Melissa’s witchcraft. Otherwise, everyone is completely unfazed, not even getting looks that say “What is SHE talking about?” As if their mindset is: “Ayuh, could be any of those things. We’ve heard about the crap that goes on in Castle Rock, guess it could be our time.”

    The origin of the doll. I like the idea of a cursed object that has no true point of origin, the idea that these things can just reek untethered havoc in no structured way. However, the scene in which Polly’s father pulls the doll out of the Atlantic on a literal dark and stormy night, his first reaction, in an admirably done accent for a one-liner (as a former wannabe actor, I like thinking that this actor scored a brief appearance on this show, and dedicated himself to perfecting his Down East accent for his one line.) is “My daughter will love this!” Either the doll itself put some kind of charm on him, or he’s the most inept fisherman (perhaps person?) on the coast.

    This episode includes two Mulder related things that I always think of when I think of the X-Files: the poster and the pencils falling from the ceiling.

    The lobster scene, both Scully’s reaction to the lobster and the symbolically graphic use it plays as Jack talks to Scully

    Jack Bonsaint, the friendliest local law enforcement agent the X-Files has ever seen. Most local sheriffs and police officers on the show are either rude and downright mean, or gaumy and reluctant while working with Mulder and Scully. Jack just delights me. His accent (was that just the actor’s or was it affected for the character?) sounded a bit too Southern, but maybe I’m just from away and don’t know what I’m hearing. Anyway, it’s refreshing to have such a friendly character in this episode, especially among that succession of irritated locals, as Scully says, that famous New England personality.

    After what thing it several times, even the weak structures that I can stall acknowledge bring me back. I think you’re right when you say that it felt more like a Stephen King homage than a Stephen King script, and while that might not be so encouraging for Stephen King (though I think his stories are inconceivable better than his screenplays already) it is, at least, something fun and different, only a little insulting, and full of the kind of mistakes you would usually attribute to occult fantasy that play more like satirical critiques than bad writing (no matter which one it was.)

    I heard that Carter came in to rewrite the interactions between Mulder and Scilly, I assume King is responsible for the rest.

    • I think all the actors really got that “Maine” thing down. They added a quirky element to the atmosphere without overdoing it.

      Except Jen Pringle, er, Melissa. I could still hear Canada in her.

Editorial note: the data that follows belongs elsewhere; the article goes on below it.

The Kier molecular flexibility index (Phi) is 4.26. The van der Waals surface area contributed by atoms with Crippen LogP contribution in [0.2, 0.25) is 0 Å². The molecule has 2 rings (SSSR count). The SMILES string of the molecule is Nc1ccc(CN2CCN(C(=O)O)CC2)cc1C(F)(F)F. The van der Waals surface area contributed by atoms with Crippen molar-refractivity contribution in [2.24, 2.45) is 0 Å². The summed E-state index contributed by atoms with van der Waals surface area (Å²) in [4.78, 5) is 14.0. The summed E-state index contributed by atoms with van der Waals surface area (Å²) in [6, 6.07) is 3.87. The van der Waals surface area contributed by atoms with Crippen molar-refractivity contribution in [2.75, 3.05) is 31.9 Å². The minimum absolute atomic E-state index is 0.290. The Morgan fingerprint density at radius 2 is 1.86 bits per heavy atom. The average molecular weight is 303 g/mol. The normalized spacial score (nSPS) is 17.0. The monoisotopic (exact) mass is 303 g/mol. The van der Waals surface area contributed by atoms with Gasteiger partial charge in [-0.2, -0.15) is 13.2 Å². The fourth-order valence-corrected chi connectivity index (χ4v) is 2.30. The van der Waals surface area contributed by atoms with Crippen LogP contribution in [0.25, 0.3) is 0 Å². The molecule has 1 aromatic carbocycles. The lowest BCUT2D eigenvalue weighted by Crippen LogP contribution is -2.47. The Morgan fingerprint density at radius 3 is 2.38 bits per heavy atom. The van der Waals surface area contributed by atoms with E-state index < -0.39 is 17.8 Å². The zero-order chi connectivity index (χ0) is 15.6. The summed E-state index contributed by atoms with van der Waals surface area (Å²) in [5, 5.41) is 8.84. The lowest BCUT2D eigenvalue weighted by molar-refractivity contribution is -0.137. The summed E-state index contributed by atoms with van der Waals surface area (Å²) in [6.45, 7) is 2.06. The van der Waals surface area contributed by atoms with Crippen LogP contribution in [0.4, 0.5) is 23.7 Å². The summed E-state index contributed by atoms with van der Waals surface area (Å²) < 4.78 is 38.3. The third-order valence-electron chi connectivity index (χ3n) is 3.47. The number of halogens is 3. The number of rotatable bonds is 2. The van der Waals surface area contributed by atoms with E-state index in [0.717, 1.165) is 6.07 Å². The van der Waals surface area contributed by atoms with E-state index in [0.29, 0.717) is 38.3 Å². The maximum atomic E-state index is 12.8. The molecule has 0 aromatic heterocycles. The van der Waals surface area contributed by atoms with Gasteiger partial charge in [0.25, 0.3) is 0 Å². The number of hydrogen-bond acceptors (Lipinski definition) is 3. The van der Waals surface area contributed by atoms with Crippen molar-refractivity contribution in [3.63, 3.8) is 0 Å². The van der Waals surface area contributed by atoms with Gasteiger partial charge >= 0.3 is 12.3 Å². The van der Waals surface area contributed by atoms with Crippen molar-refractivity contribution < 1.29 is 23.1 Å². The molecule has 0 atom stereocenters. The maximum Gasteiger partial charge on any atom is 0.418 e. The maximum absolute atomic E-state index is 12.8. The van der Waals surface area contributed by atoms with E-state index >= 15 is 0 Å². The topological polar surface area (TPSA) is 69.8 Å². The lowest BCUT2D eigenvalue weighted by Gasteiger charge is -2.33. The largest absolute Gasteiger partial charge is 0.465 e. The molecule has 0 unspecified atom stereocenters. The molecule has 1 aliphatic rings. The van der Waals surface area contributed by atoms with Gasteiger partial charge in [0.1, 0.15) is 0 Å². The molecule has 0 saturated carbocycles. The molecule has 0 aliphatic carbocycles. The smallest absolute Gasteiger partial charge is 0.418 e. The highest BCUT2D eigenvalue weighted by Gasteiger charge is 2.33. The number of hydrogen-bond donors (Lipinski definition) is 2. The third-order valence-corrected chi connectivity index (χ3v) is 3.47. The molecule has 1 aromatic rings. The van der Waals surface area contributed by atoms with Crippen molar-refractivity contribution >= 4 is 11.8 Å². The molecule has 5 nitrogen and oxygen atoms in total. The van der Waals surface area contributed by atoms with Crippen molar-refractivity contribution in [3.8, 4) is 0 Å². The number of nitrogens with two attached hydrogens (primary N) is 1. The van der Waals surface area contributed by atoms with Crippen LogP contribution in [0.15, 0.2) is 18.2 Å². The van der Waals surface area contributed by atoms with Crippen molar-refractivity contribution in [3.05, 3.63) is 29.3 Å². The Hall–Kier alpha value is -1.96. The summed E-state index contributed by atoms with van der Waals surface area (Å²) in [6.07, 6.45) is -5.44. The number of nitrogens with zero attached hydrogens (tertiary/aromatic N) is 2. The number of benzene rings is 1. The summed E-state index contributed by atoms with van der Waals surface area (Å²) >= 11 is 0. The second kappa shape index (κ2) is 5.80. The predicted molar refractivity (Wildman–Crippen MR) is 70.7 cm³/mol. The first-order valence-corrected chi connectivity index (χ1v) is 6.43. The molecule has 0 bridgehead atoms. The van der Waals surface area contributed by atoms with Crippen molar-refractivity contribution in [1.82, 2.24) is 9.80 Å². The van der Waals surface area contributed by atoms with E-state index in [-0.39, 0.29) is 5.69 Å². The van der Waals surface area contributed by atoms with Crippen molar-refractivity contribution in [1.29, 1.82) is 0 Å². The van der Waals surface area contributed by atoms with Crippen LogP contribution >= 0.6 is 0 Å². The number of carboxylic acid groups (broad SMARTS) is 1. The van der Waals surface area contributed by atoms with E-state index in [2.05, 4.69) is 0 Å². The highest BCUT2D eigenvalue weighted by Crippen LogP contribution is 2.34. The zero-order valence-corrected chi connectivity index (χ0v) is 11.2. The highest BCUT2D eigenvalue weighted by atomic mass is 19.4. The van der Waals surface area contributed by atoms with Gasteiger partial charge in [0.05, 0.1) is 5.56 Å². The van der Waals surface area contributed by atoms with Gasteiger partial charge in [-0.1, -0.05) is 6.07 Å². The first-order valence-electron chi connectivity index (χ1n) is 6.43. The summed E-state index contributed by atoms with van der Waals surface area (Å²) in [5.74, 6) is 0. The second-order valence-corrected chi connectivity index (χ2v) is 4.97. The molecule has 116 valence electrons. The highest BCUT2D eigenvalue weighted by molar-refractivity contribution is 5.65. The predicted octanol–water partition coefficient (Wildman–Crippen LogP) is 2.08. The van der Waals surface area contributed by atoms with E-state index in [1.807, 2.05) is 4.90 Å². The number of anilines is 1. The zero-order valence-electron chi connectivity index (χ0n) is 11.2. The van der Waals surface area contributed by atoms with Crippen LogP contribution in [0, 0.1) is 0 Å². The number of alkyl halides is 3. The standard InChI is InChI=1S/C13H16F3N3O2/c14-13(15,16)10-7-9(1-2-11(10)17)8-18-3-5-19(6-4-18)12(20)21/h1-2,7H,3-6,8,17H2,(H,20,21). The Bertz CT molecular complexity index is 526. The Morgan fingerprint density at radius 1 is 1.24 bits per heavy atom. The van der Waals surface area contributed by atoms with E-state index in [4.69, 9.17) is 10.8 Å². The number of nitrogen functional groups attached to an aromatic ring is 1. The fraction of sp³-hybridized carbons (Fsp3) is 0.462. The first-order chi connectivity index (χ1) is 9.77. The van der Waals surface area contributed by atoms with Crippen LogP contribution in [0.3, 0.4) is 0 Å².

17. Completely irrelevant, but I for one loved t-shirt/sunglasses/jeans Scully.

    • Scully’s awesomeness is never irrelevant.

    • Hear! Hear!

      Scully is always (well almost) the highlight of every episode of the show and seeing her in t-shirt/sunglasses/jeans was an utter delight. She’s often too formal and it’s been a while since we’ve seen casual Scully (loved “War of the Coprophages” for this).

      Then there’s the Scully in the bathtub scene [insert Homer Simpson drooling]. 🙂

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  20. I know you wrote this like four years ago, but I’m only here to say that my favorite part of the episode is when Scully pulls that blazer out of her car once she realizes this is a case and puts it on over her Maine T-shirt. FAVOURITE.

    Also, as a casual fan of Stephen King, I really do like this episode. I’m really curious as to what King wrote before Carter rewrote it. I’ve heard rumours that Mulder wasn’t nearly as incompetent and that he was actually presenting a talk at a conference. I also heard that there were more “romantic” lines between Mulder and Scully, which Carter obviously cut because he was not about letting Mulder and Scully get together back then. I don’t know if any of that is true, but it’s nice to think of Stephen King as a shipper!

    • Cool moment!

      I think I read yeeaarrs ago that CC wrote the telephone scenes between Mulder and Scully. And however much we fans may sometimes rag on him, CC was a master of that. I don’t know if my memories are real, though. I’d be really, really curious to read a draft of Stephen King’s script. It would not surprise me at all if he were a shipper!

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  22. Count me in the Chinga camp. Love this ep! Hokey Pokey, pencils, Mulder getting all science-y, Scully all out there, rewind-heavy phone banter, Scully nuking Polly’s dolly (3 minutes!) … What’s not to love?

  23. And Chinga gets a shoutout in Stranger Things! What’s not to love?

  24. It’s not an excessively creative or frightening episode, but it’s a well-done one. One of my favorites from this season, in contrast to much of the fanbase.